Power cuts cripple industrial production in Tamil Nadu

Updated - November 16, 2021 09:57 pm IST

Published - November 24, 2013 09:51 am IST - COIMBATORE:

Grinding halt: Due to frequent power cuts, production across the State has been affected. File Photo

Grinding halt: Due to frequent power cuts, production across the State has been affected. File Photo

With power cuts increasing to nearly nine hours a day in several parts of the State (except Chennai), industries are hit by the drop in production. Representatives of some of the industry associations plan to meet here next week.

D. Balasundaram, Tamil Nadu Electricity Consumers’ Association president, said the industries suffered at least eight hours of load shedding every day, apart from peak-hour restriction for four hours. “The situation is getting bad. We do not know the reason for the increase in power cuts, whether it is a temporary problem or if it will worsen. We want to appeal to the Government to share the information with consumers,” he said. So, members of some of the industrial associations here will meet on Wednesday.

The Tamil Nadu Electricity Consumers’ Joint Council was constituted last year by 140 industrial associations in different parts of the State, as power shortage increased after September. With the duration of power cut going up again now, a meeting of the council might also be held, he said.

Meanwhile, officials of the Tamil Nadu Generation and Distribution Corporation (Tangedco) will have a meeting with industry representatives here on Monday (November 25).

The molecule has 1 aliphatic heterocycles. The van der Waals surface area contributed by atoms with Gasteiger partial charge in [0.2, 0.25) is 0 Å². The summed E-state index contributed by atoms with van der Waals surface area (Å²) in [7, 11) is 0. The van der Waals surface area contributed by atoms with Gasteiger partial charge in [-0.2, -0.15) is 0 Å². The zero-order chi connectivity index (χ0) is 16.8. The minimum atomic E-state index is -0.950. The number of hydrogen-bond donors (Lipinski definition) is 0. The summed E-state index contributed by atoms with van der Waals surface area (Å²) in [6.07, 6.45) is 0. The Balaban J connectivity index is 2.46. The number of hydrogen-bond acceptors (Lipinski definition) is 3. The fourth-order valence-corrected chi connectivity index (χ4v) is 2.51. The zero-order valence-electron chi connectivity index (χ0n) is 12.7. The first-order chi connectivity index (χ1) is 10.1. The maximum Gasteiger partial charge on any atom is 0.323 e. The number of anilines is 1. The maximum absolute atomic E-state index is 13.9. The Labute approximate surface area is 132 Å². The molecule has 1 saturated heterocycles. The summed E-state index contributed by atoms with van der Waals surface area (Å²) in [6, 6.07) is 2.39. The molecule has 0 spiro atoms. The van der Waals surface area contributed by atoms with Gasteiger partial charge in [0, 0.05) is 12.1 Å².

Textile mills are using generators when there is no power supply and those who are unable to use the generators because of high cost of fuel have reduced production. However, there are indications that thermal energy generation will increase and supply will improve in two weeks, according to the Southern India Mills’ Association.

P. Anbazhagan, president of Coimbatore SIDCO Industrial Estate manufacturers’ Welfare Association, says frequent and unannounced load shedding has resulted in several problems for the industries. Foundries need continuous supply of power to complete production.

Power cuts have affected the equipment and the quality of the products and are increasing the costs. The government should ensure uninterrupted power supply at least during day time to the industries.

0 / 0
Sign in to unlock member-only benefits!
  • Access 10 free stories every month
  • Save stories to read later
  • Access to comment on every story
  • Sign-up/manage your newsletter subscriptions with a single click
  • Get notified by email for early access to discounts & offers on our products
Sign in


Comments have to be in English, and in full sentences. They cannot be abusive or personal. Please abide by our community guidelines for posting your comments.

We have migrated to a new commenting platform. If you are already a registered user of The Hindu and logged in, you may continue to engage with our articles. If you do not have an account please register and login to post comments. Users can access their older comments by logging into their accounts on Vuukle.